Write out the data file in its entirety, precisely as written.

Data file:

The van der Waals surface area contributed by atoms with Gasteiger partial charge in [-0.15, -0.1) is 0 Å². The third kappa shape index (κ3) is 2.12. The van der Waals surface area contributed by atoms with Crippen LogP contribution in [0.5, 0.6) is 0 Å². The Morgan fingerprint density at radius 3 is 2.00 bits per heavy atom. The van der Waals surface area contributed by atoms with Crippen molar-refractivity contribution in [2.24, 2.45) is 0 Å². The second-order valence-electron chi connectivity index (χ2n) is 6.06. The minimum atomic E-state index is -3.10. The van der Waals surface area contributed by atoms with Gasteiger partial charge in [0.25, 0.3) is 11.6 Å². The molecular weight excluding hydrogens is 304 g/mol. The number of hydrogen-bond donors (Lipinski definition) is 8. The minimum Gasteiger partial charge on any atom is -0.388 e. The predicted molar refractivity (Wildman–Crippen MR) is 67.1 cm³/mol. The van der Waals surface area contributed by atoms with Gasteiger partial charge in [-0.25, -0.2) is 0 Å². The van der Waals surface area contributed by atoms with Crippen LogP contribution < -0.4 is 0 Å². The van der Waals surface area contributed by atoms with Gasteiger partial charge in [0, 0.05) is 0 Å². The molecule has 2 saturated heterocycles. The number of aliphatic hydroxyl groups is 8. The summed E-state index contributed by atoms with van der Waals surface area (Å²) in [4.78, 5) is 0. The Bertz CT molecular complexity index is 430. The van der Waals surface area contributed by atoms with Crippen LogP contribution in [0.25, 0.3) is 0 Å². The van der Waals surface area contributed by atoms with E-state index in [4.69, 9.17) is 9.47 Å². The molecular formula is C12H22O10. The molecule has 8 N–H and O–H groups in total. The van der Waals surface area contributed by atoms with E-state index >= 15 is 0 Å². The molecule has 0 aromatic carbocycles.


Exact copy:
The van der Waals surface area contributed by atoms with Gasteiger partial charge in [-0.15, -0.1) is 0 Å². The third kappa shape index (κ3) is 2.12. The van der Waals surface area contributed by atoms with Crippen LogP contribution in [0.5, 0.6) is 0 Å². The Morgan fingerprint density at radius 3 is 2.00 bits per heavy atom. The van der Waals surface area contributed by atoms with Crippen molar-refractivity contribution in [2.24, 2.45) is 0 Å². The second-order valence-electron chi connectivity index (χ2n) is 6.06. The minimum atomic E-state index is -3.10. The van der Waals surface area contributed by atoms with Gasteiger partial charge in [0.25, 0.3) is 11.6 Å². The molecular weight excluding hydrogens is 304 g/mol. The number of hydrogen-bond donors (Lipinski definition) is 8. The minimum Gasteiger partial charge on any atom is -0.388 e. The predicted molar refractivity (Wildman–Crippen MR) is 67.1 cm³/mol. The van der Waals surface area contributed by atoms with Gasteiger partial charge in [-0.25, -0.2) is 0 Å². The van der Waals surface area contributed by atoms with Crippen LogP contribution < -0.4 is 0 Å². The van der Waals surface area contributed by atoms with Gasteiger partial charge in [0, 0.05) is 0 Å². The molecule has 2 saturated heterocycles. The number of aliphatic hydroxyl groups is 8. The summed E-state index contributed by atoms with van der Waals surface area (Å²) in [4.78, 5) is 0. The Bertz CT molecular complexity index is 430. The van der Waals surface area contributed by atoms with Crippen LogP contribution in [0.25, 0.3) is 0 Å². The van der Waals surface area contributed by atoms with E-state index in [4.69, 9.17) is 9.47 Å². The molecular formula is C12H22O10. The molecule has 8 N–H and O–H groups in total. The van der Waals surface area contributed by atoms with E-state index >= 15 is 0 Å². The molecule has 0 aromatic carbocycles.